Tragic Details About The Beastie Boys

There's really only one of two reactions when a Beastie Boys song comes on the radio: Either people would yes, indeed, like to fight for their right to party thank-you-very-much, or they'll have such a case of the eye rolls they're likely to give themselves a migraine. The latter was the case with most parents who happened to turn on the radio in the late 1980s and early 1990s. 

And the kids? They were fighting for their right, and doing it in a very loud way. According to Billboard, "Licensed to Ill" became the first rap album to shoot straight to No. 1 on the Billboard 200 chart. It sat there for an impressive seven weeks, spent 73 weeks on the charts altogether, and sold 10 million copies.

Clearly, what the trio was doing resonated with a lot of people, and it didn't stop there. They'd go on to have more hits and sell millions more records, but as the saying goes — it's lonely at the top. The Beastie Boys weren't just incredibly successful, they were incredibly young — and along the way, they made some major mistakes they came to regret. Tragedy, sadness, family crisis, and saying an early goodbye to one of their own made it clear: Success doesn't guarantee happiness. And it certainly doesn't mean evading life's painful experiences. 

No Beastie Girls allowed

In 2019, Slate did a piece on how The Beastie Boys revamped their earlier image and apologized for a lot of the things that had gone on early in their career. The article uses phrases like "toxic misogyny," "noxious and pervasive," and "appallingly sexist," and included in that was the firing of their own female member.

What's that? Don't remember The Beastie Boys having a female drummer? She was around before the group transitioned to their hip-hop sound that made them famous, and according to what Adam Horovitz wrote in the "Beastie Boys Book" (via the New York Post), "We kicked Kate out of the band because she didn't fit into our new tough-rapper-guy identity. Maybe Kate would've eventually quit the band because we were starting to act like a bunch of f*****g creeps, but it was just s****y the way it happened. And I am so sorry about that."

"Kate" is Kate Schellenbach (second from right), the wildly talented drummer who went on to Luscious Jackson. Schellenbach would later tell Tom Tom Mag that once things started getting more into rap and hip-hop and they were doing less of the post-punk music they started in, it wasn't for her anyway. And, while she's admitted "Part of me was jealous of their success," she knew that some of the more questionable, sexist, misogynistic lyrics meant that they had decided to make it very clear there was just no place for a girl in the midst of that.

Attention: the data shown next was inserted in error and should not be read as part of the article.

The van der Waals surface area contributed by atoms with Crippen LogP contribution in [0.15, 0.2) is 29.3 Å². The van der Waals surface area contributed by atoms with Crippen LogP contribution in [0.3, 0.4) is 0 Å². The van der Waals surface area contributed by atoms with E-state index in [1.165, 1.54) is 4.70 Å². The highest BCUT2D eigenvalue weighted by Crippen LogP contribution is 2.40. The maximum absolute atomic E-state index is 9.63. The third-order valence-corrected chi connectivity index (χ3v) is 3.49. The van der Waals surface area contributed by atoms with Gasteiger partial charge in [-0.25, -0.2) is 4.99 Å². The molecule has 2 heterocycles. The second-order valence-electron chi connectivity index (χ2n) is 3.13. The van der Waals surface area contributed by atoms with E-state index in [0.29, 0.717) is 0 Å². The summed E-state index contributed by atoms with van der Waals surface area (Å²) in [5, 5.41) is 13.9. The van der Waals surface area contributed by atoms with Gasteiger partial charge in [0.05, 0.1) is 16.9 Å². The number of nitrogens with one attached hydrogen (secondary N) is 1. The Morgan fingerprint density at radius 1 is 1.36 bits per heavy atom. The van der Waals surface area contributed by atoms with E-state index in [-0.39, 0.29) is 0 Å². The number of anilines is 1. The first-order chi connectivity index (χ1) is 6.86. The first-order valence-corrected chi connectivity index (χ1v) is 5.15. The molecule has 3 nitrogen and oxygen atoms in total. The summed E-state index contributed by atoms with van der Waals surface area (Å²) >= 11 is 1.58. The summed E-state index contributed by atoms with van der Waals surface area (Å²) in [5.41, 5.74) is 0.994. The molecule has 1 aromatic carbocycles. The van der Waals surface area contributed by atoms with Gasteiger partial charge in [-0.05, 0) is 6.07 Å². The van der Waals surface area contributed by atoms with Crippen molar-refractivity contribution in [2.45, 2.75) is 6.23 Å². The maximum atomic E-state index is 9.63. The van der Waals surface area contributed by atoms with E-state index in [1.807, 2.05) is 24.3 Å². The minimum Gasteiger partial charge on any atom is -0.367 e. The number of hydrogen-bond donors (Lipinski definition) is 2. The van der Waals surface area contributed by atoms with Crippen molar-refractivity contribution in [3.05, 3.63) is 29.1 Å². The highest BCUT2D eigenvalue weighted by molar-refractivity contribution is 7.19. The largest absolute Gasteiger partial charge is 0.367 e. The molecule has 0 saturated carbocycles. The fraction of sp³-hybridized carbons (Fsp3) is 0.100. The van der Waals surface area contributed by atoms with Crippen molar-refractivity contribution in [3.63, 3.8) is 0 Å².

They've always hated what their biggest song became

There's no denying it: Even people who have no idea what the Beastie Boys have done know (You Gotta) Fight For Your Right (To Party). The Beasties, however, hate it.

Mike Diamond explained to Far Out Magazine that "we might have reinforced certain values of some people in our audience when our own values were actually totally different. There were tons of guys singing along... oblivious to the fact that it was a total goof on them. Irony is often missed."

That irony was hard to see: It was, after all, their first release, and there was little to measure it against aside from the actions of the Beasties themselves. That, in turn, led to the group's public image, which — in all fairness — they leaned into pretty hard.

The song, Diamond has shared, was written in about five minutes and scribbled on napkins at the Palladium. The idea was that they wanted to show that they had, in fact, been working, and it just so happened to fit in with their big plan for making a name for themselves as they toured with Madonna. Diamond told the Independent: "Our big idea was we should be as rude and as awful as possible onstage... We'd be memorable."

So, it's perhaps not surprising that when they released "Fight For Your Right," that the outlet says the audience bought their "Butthead baiting attitude" hook, line, and sinker.

Becoming who they claimed to hate